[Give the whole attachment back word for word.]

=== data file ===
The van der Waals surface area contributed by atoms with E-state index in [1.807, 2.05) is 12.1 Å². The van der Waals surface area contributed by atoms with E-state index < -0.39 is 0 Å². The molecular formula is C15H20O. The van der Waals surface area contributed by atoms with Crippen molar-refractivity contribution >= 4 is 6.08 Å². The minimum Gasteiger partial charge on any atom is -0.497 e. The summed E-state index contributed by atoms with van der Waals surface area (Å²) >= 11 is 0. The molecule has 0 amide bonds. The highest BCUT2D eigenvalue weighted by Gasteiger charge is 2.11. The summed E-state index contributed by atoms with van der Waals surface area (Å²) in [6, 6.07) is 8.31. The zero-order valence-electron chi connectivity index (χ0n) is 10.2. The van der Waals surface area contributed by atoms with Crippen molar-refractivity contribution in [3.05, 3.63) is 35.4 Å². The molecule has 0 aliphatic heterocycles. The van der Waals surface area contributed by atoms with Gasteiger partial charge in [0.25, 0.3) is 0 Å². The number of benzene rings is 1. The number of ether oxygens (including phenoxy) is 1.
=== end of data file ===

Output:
The van der Waals surface area contributed by atoms with E-state index in [1.807, 2.05) is 12.1 Å². The van der Waals surface area contributed by atoms with E-state index < -0.39 is 0 Å². The molecular formula is C15H20O. The van der Waals surface area contributed by atoms with Crippen molar-refractivity contribution >= 4 is 6.08 Å². The minimum Gasteiger partial charge on any atom is -0.497 e. The summed E-state index contributed by atoms with van der Waals surface area (Å²) >= 11 is 0. The molecule has 0 amide bonds. The highest BCUT2D eigenvalue weighted by Gasteiger charge is 2.11. The summed E-state index contributed by atoms with van der Waals surface area (Å²) in [6, 6.07) is 8.31. The zero-order valence-electron chi connectivity index (χ0n) is 10.2. The van der Waals surface area contributed by atoms with Crippen molar-refractivity contribution in [3.05, 3.63) is 35.4 Å². The molecule has 0 aliphatic heterocycles. The van der Waals surface area contributed by atoms with Gasteiger partial charge in [0.25, 0.3) is 0 Å². The number of benzene rings is 1. The number of ether oxygens (including phenoxy) is 1.